October 2016 Stanley Park Ecology Society Bird Count


Hermit Thrush | Grive solitaire | Catharus guttatus

After a month-long absence from my blog, I’m posting a few pictures taken during Stanley Park Ecology Society‘s most recent monthly bird count, which took place this weekend, on October 9, 2016. It was once again very ably led by Else Mikkelsen and features about 15 dedicated volunteers!

This was an unusually calm count, especially since none of the winter ducks have yet arrived on Lost Lagoon… the flock (or raft, if you prefer) of Surf Scoters featured below was taken on the ocean before the count even began, near Stanley Park’s Ferguson Point. But we still saw many birds rather well, including Ruby- and Golden-crowned Kinglets, Black-capped Chickadees and Northern Flickers. But the highlight for me was not doubt the Hermit Thrushes seen at the western edge of Lost Lagoon, especially since I was able to get several good photos of it, including the one featured above.

All photos taken with a handheld Nikon D5200 and AF-S NIKKOR 200-500mm f/5.6E ED VR. To see more pictures, please visit (and like, too!) my Facebook photography page and my Instagram account.

Northwestern Crow on the beach


Northwestern Crow (français, Corneille d’Alaska / scientific name, Corvus caurinus), Jericho Beach Park, Vancouver, BC, Canada, November 21, 2014. Taken with a handheld Nikon D5200 and AF-S Zoom-Nikkor 70-300mm f/4.5-5.6G IF-ED (ISO 800, 300mm, f/5.6, top: 1/800; bottom: 1/640). Not baited, called in or set up.


Last year’s Vancouver City Bird…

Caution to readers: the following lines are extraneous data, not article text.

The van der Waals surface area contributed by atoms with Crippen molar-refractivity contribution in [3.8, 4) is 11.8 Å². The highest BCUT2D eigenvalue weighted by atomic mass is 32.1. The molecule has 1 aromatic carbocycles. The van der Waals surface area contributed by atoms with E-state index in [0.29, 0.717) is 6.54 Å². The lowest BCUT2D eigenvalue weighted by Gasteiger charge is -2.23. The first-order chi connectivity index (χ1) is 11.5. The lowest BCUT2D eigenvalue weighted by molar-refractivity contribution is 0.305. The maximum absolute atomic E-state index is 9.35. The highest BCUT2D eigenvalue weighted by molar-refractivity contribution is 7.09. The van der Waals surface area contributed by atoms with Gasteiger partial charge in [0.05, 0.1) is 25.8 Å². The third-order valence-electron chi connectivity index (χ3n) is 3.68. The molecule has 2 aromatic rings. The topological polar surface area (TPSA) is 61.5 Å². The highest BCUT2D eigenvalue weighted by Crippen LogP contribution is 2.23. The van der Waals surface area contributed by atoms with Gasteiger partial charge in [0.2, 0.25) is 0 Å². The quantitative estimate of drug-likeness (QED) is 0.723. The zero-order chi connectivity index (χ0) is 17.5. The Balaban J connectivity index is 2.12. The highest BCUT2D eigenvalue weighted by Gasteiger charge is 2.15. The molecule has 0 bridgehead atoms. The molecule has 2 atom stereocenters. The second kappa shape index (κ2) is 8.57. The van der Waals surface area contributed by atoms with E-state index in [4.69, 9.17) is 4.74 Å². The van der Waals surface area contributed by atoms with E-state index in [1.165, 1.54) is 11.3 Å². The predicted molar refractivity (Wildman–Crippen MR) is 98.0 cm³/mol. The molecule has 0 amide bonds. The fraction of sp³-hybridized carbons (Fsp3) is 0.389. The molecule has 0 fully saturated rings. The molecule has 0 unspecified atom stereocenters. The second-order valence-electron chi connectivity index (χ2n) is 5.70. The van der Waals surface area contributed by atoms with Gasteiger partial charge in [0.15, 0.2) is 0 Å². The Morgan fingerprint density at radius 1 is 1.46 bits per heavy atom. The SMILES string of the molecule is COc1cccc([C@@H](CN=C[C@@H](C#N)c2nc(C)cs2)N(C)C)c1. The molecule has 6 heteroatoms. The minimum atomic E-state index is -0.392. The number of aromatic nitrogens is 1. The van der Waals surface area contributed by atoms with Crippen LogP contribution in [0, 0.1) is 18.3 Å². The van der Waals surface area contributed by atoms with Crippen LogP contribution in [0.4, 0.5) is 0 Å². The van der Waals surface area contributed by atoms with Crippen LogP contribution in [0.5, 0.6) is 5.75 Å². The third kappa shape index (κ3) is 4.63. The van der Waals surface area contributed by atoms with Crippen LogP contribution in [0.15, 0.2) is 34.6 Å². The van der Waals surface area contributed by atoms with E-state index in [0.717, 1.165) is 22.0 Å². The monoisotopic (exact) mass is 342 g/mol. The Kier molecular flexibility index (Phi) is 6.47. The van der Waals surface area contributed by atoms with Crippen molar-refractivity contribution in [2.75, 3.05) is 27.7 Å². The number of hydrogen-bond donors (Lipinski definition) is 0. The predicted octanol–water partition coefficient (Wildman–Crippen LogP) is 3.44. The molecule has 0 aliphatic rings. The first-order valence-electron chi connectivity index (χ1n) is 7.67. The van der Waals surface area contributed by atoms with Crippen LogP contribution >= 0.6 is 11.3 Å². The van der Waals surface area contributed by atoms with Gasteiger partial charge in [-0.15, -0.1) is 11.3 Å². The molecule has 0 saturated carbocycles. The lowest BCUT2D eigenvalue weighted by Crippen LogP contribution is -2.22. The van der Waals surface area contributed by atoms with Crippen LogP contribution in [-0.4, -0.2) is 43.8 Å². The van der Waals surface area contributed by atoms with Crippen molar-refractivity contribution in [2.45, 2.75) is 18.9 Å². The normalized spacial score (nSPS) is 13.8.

If you read this blog regularly, you probably already know that the Black-capped Chickadee was voted Vancouver’s City Bird a couple of weeks ago. But you may not know that last year’s City Bird was the Northwestern Crow, a species that is essentially only found in a very narrow band of land along the Pacific coast of British Columbia and Alaska. It is so close to its “first cousin” the American Crow, that many ornithologists believe they are in fact conspecific (the same species). I thought I would tip my hat to this remarkable bird with this photo I took last weekend on Stanley Park’s Third Beach in Vancouver.



Today’s “bird photo blitz” in honour of Vancouver’s Bird Week 2014 features two life-long enemies: The majestic Bald Eagle and the feisty – some might use the word “insane,” instead – Northwestern Crow.

I won’t say much about the relationship between these two species, except to point out that the best way to spot an eagle – aside from the fact that its hugeness makes it hard to miss, of course – is to follow the crows, especially if they are screaming bloody murder (pun intended)!

As this picture makes clear, eagles might get slightly annoyed by the attention, but they never seem overly concerned. This may be explained by the fact that an eagle’s body is as long as the crow’s outstretched wings and that the attacker could easily be transformed into a snack by the “attackee.” But the persistence (insanity?) of the crows can be truly awe-inspiring. Both birds reside in the greater Vancouver region all year long, by the way.

I was lucky enough to get this photo a few days ago along West Vancouver’s Centennial Seawalk, a few steps west of Weston Park.